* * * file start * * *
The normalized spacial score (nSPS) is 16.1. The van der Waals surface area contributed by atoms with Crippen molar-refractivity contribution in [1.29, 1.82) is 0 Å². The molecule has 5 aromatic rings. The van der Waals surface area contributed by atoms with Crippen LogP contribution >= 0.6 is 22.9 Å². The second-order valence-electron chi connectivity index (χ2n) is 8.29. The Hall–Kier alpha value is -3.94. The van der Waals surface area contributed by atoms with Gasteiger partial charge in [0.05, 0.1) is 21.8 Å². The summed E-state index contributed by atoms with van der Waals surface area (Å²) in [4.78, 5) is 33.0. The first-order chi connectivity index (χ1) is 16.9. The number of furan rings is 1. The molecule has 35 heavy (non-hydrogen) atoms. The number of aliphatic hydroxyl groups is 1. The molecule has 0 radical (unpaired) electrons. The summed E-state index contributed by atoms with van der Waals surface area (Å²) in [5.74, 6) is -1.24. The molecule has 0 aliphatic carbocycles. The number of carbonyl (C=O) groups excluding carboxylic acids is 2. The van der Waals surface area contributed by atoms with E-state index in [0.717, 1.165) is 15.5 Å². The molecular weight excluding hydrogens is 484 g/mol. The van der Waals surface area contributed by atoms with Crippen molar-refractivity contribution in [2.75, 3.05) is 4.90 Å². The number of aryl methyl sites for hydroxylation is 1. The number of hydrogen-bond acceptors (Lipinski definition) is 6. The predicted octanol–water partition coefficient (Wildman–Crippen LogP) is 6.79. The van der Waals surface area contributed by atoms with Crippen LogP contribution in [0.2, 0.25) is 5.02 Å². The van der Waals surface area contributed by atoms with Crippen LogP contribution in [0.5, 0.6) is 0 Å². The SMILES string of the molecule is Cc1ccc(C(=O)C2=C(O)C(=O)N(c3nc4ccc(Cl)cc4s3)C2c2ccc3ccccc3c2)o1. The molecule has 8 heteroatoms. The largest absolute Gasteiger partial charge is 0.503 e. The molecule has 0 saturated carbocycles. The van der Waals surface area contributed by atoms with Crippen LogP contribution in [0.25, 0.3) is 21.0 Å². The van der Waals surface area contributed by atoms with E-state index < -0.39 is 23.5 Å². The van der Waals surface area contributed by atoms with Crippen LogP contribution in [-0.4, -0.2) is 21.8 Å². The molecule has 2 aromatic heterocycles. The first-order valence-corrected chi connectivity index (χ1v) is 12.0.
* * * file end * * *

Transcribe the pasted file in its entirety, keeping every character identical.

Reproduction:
The normalized spacial score (nSPS) is 16.1. The van der Waals surface area contributed by atoms with Crippen molar-refractivity contribution in [1.29, 1.82) is 0 Å². The molecule has 5 aromatic rings. The van der Waals surface area contributed by atoms with Crippen LogP contribution >= 0.6 is 22.9 Å². The second-order valence-electron chi connectivity index (χ2n) is 8.29. The Hall–Kier alpha value is -3.94. The van der Waals surface area contributed by atoms with Gasteiger partial charge in [0.05, 0.1) is 21.8 Å². The summed E-state index contributed by atoms with van der Waals surface area (Å²) in [4.78, 5) is 33.0. The first-order chi connectivity index (χ1) is 16.9. The number of furan rings is 1. The molecule has 35 heavy (non-hydrogen) atoms. The number of aliphatic hydroxyl groups is 1. The molecule has 0 radical (unpaired) electrons. The summed E-state index contributed by atoms with van der Waals surface area (Å²) in [5.74, 6) is -1.24. The molecule has 0 aliphatic carbocycles. The number of carbonyl (C=O) groups excluding carboxylic acids is 2. The van der Waals surface area contributed by atoms with E-state index in [0.717, 1.165) is 15.5 Å². The molecular weight excluding hydrogens is 484 g/mol. The van der Waals surface area contributed by atoms with Crippen molar-refractivity contribution in [2.75, 3.05) is 4.90 Å². The number of aryl methyl sites for hydroxylation is 1. The number of hydrogen-bond acceptors (Lipinski definition) is 6. The predicted octanol–water partition coefficient (Wildman–Crippen LogP) is 6.79. The van der Waals surface area contributed by atoms with Crippen LogP contribution in [0.2, 0.25) is 5.02 Å². The van der Waals surface area contributed by atoms with Crippen LogP contribution in [0.5, 0.6) is 0 Å². The SMILES string of the molecule is Cc1ccc(C(=O)C2=C(O)C(=O)N(c3nc4ccc(Cl)cc4s3)C2c2ccc3ccccc3c2)o1. The molecule has 8 heteroatoms. The largest absolute Gasteiger partial charge is 0.503 e. The molecule has 0 saturated carbocycles. The van der Waals surface area contributed by atoms with Crippen LogP contribution in [0.25, 0.3) is 21.0 Å². The van der Waals surface area contributed by atoms with E-state index < -0.39 is 23.5 Å². The van der Waals surface area contributed by atoms with Crippen LogP contribution in [-0.4, -0.2) is 21.8 Å². The molecule has 2 aromatic heterocycles. The first-order valence-corrected chi connectivity index (χ1v) is 12.0.